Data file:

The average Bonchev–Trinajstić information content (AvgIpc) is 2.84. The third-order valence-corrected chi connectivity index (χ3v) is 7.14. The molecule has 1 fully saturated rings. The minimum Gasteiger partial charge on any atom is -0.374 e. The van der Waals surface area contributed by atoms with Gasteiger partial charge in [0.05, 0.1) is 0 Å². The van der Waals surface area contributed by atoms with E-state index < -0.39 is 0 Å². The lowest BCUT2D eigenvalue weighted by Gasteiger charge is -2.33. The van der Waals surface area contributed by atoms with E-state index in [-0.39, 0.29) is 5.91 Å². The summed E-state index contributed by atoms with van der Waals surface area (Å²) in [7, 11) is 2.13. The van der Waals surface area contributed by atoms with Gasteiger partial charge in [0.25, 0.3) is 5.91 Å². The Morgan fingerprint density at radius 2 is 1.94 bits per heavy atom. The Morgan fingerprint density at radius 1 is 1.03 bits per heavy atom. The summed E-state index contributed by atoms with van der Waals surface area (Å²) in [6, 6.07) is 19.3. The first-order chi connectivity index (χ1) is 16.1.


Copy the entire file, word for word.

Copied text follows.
The average Bonchev–Trinajstić information content (AvgIpc) is 2.84. The third-order valence-corrected chi connectivity index (χ3v) is 7.14. The molecule has 1 fully saturated rings. The minimum Gasteiger partial charge on any atom is -0.374 e. The van der Waals surface area contributed by atoms with Gasteiger partial charge in [0.05, 0.1) is 0 Å². The van der Waals surface area contributed by atoms with E-state index < -0.39 is 0 Å². The lowest BCUT2D eigenvalue weighted by Gasteiger charge is -2.33. The van der Waals surface area contributed by atoms with E-state index in [-0.39, 0.29) is 5.91 Å². The summed E-state index contributed by atoms with van der Waals surface area (Å²) in [7, 11) is 2.13. The van der Waals surface area contributed by atoms with Gasteiger partial charge in [0.25, 0.3) is 5.91 Å². The Morgan fingerprint density at radius 2 is 1.94 bits per heavy atom. The Morgan fingerprint density at radius 1 is 1.03 bits per heavy atom. The summed E-state index contributed by atoms with van der Waals surface area (Å²) in [6, 6.07) is 19.3. The first-order chi connectivity index (χ1) is 16.1.